how to remove acrylic paint from leather shoes

1. Wipe off with a Damp Rag

While the acrylic paint is still wet, it is pretty easy to remove it with a damp cloth. Get a soft towel, soak in water and wring out excess moisture. Then, hurriedly wipe off the paint, ensuring you remove all stains as soon as you can. Move further to dry the leather surface with a dry rag.

2. Absorb Paint with Paper Towel and Scrub with a Damp Cloth

This step is an easy way to get paint off faux leather; blot the paint surface with a paper towel. Then, damp cloth in a solution of mild dishwashing soap and water and scrub the leather surface clean, in gently strokes till the stain gets off and let it dry.

3. Cooking Oil

Using cooking oils, including popular options like olive oil, works well in removing stubborn paint stains on a leather piece. However, it would help to conduct a spot test in an inconspicuous area of the leather artifact and only move further if there was no adverse effect on the leather surface.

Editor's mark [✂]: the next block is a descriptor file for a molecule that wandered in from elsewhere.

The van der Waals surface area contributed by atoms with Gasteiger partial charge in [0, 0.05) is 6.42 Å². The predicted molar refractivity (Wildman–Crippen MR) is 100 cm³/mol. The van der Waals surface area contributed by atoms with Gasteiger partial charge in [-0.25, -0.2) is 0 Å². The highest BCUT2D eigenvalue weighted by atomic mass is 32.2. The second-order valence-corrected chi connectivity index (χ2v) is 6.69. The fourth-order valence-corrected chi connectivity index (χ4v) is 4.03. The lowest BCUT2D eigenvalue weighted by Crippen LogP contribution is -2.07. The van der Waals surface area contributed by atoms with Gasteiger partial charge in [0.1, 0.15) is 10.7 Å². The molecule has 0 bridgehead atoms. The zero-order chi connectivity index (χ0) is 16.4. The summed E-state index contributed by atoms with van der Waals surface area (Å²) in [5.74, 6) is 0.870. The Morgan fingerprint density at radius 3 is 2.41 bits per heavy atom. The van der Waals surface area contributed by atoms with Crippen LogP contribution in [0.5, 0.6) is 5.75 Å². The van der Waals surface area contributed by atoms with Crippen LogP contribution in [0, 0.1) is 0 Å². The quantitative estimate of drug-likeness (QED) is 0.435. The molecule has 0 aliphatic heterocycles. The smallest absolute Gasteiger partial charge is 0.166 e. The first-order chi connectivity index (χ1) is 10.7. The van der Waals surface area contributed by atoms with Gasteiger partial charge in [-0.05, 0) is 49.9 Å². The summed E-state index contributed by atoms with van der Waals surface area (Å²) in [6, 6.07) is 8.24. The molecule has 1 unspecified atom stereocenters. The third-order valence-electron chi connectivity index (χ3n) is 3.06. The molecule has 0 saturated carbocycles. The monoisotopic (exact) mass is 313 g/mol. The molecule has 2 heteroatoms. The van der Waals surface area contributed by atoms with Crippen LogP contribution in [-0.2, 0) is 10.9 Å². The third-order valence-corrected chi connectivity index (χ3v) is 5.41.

Using a cotton swab, rub some cooking oil onto the affected area and let it sit for a while to soften the dried paint. Continue with a soft-bristle brush or old toothbrush, scrub gently until the paint lifts off – then wipe off with a dry rag.

4. Warm Soapy Scrub

If you accidentally spill acrylic paint on your leather couch or other leather items, it would help to employ a warm water scrub after cleaning off the excess wet paint with a dry cloth. If dried, the warm water would soften the paint and make it come off easily.